A hike in Ontario's minimum wage to $14 from $10.25 "would have a disastrous impact on the provincial economy," said Plamen Petkov, vice-president for the CFIB's Ontario branch.

The Ontario Chamber of Commerce supports regular increases to the minimum wage but says any hikes should be predictable and based on clear criteria. It recommends the minimum wage be tied to inflation measures.

For Nancy Stern, president of Marco Corp., a Brantford, Ont.-based logistics services firm, a sudden hike to the province's minimum-wage rate would harm business because the company already competes with lower-cost U.S. rivals.

"When the minimum wage goes up, it affects all wages whether you are at minimum wage or not. Everyone expects a pay raise," said Ms. Stern, whose company employs more than 400 people with most of its costs in labour. She would prefer a process "that is predictable, stable, that's transparent. If you know it will be increasing on a regular and known basis, you can work with that and build that into your plan."

There are workplace health issues at play here, too. Low-wage workers are frequent visitors to Gary Bloch's practice. He works as a family physician at St. Michael's Hospital in Toronto and sees a swath of health problems stemming from low-paid, precarious work – from higher cases of chronic diseases such as diabetes and cancer to a greater prevalence of workplace injuries, along with the inability to pay for medications.

"I'm hearing more stories of desperation and people just not being able to scrape by," he said. "These are people who are working like crazy to support their families, full time, and they just cannot get by. They're going to food banks to bolster their food intake at the end of every month."

It isn't only those on welfare who are flocking to food banks. About one in eight, or 12 per cent, of people who used them last year got most of their income from employment, according to Food Banks Canada.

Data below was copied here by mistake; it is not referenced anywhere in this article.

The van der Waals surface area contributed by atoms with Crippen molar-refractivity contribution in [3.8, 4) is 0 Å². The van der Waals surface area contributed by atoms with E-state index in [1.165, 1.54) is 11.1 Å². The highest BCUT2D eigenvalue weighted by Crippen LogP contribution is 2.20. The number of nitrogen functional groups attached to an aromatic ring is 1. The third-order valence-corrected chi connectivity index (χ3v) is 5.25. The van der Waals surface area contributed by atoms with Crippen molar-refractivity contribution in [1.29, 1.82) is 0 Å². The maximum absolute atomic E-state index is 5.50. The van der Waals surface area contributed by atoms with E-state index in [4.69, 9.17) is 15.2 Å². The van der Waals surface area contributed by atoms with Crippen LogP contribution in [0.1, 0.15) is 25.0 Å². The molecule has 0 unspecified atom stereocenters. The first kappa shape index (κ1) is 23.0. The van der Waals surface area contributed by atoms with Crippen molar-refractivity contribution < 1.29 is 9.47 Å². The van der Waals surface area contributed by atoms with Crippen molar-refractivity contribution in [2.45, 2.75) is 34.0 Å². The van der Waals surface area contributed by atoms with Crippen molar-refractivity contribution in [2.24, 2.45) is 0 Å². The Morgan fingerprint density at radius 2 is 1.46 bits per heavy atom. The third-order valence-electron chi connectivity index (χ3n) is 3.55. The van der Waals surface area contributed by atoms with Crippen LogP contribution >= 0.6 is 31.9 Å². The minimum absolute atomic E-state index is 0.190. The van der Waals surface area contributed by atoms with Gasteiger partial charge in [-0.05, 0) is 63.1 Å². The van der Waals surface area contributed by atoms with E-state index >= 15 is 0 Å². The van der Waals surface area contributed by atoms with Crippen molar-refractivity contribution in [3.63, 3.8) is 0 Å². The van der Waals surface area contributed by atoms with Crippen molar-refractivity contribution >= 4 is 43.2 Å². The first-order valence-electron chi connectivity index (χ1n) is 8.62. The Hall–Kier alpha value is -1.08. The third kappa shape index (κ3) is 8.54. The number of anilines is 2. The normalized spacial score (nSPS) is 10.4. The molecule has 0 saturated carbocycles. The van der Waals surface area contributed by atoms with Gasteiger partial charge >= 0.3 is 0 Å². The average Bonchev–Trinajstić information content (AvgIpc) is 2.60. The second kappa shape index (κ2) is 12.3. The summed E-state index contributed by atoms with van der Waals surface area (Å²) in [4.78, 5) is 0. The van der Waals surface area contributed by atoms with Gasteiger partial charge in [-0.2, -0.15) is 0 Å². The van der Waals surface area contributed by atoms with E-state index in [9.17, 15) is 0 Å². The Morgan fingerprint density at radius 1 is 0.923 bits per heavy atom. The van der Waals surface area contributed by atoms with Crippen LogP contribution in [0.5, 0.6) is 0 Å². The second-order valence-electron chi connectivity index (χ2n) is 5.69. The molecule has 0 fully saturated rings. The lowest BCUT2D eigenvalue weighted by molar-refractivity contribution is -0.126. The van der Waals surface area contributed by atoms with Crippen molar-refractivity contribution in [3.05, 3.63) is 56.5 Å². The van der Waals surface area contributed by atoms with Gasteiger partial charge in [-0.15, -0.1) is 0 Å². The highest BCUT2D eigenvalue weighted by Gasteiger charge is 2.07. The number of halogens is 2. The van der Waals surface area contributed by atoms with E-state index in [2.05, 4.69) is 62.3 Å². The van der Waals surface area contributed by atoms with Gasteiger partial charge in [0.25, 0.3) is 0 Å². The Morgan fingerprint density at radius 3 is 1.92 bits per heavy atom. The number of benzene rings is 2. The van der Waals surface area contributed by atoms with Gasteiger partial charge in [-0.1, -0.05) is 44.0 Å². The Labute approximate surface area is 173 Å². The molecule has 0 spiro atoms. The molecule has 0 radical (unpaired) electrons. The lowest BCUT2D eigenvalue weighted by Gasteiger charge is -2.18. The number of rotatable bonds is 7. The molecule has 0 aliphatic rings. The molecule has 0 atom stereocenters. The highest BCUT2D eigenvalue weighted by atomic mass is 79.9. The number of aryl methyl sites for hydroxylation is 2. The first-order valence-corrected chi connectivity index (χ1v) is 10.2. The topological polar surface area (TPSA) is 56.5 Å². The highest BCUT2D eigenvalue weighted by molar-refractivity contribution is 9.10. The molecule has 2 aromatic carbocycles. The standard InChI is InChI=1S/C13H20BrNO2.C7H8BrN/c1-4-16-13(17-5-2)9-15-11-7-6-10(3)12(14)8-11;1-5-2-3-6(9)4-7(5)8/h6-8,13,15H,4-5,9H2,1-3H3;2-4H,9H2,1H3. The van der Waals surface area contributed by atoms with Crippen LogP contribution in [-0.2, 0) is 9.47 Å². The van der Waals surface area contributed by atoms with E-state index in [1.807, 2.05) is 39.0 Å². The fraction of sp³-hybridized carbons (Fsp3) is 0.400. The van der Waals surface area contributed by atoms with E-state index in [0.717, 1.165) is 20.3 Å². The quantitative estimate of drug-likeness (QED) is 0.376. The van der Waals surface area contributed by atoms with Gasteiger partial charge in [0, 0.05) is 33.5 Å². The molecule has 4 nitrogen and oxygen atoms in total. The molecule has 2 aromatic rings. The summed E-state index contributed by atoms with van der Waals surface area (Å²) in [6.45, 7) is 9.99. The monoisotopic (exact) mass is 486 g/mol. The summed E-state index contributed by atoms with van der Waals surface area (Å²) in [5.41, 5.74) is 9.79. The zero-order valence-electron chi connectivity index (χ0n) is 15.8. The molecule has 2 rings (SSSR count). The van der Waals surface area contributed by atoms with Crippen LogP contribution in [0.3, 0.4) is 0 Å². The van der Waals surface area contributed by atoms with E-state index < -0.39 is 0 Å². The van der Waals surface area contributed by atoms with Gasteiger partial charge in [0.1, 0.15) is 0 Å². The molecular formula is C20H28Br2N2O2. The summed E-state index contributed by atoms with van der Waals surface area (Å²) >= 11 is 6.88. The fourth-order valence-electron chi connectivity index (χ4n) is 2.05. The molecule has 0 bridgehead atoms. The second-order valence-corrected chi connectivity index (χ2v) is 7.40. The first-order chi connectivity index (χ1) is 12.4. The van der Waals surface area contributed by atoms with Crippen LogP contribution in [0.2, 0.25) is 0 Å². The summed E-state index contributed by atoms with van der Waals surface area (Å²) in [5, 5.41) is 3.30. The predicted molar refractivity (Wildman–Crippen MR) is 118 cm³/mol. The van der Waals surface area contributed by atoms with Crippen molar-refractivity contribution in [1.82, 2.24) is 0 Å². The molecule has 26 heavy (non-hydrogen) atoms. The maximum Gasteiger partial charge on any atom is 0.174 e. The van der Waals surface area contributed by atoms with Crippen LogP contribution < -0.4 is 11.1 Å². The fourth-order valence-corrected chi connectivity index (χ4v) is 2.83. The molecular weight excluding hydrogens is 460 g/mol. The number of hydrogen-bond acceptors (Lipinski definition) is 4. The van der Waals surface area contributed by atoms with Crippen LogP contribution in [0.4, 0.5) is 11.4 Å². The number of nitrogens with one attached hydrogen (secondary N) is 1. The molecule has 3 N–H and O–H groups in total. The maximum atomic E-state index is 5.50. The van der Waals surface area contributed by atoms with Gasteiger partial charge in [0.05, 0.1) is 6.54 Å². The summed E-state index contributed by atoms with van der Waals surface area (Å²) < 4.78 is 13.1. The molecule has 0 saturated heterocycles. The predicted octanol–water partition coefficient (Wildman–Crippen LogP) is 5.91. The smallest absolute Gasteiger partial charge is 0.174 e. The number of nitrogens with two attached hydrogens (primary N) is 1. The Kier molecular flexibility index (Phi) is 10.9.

Dr. Bloch is one of a group of physicians and nurses that this month called for Ontario's minimum wage to rise to $14, which would be the first increase in four years. "Workers who get paid better tend to work better," he said. "They tend to be more productive, they're more likely to stick with their jobs, they're more likely to be satisfied and take less sick days."

Savings aren't an option for Lambert Villaroel, a line cook at one of University of Toronto's campuses. His emergency fund amounts to some coins in a plastic water jug. Lately, it has been empty, save for a few pennies. He makes $12.50 an hour, a smidge above minimum wage. Sometimes he doesn't have money for a subway token, forcing him to walk to work. Rent has risen twice lately.

At 62, "I'm dipping into savings and I can not replace it," he said. "A job should keep you out of poverty, not keep you in poverty."

Mr. Villaroel is not alone. Ontario and Prince Edward Island have the country's highest share of workers in minimum-wage jobs, at about 9 per cent.

In Hamilton, Ont., David Galvin has zero savings at the end of each month. He has a degree from the University of Guelph in computer sciences but now works as a security guard, earning $11 an hour.

Living on a $767 paycheque means he can't afford a car, instead using public transit that is often slow or unreliable. It has meant no vacation in years, sharing a modest apartment and no money set aside for retirement or as a cushion if he falls ill. Like most low-income earners, much of Mr. Galvin's budget goes to food and shelter. "It is stressful to be worried about money all the time," he said.

A wage increase would allow Mr. Galvin to buy a car and save a little for retirement. It would let Mr. Villaroel save for a down payment on a house, and help Ms. Iyabosa, a volunteer with Acorn Ottawa which advocates for low-income families, buy better-quality food and clothing for her kids.

"If I don't work, I would be depressed," she said. "But with $10.25, I can't even pay my bills."

Editor's Note: A Monday version of this online article cited a University of Toronto professor as saying minimum wage in Canada is now a third of what it was in 1970 when the cost of living is factored in. Prof. Rafael Gomez would like to correct that estimate to say minimum wage was about 25 per cent higher in the mid-1970s than it is today in real terms.

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About the Author

Tavia Grant has worked at The Globe and Mail since early 2005, covering topics from employment and currency markets to trade, microfinance and Latin American economies. She previously worked for Bloomberg News in Toronto and Zurich, writing on mining, stocks, currencies and secret Swiss bank accounts. More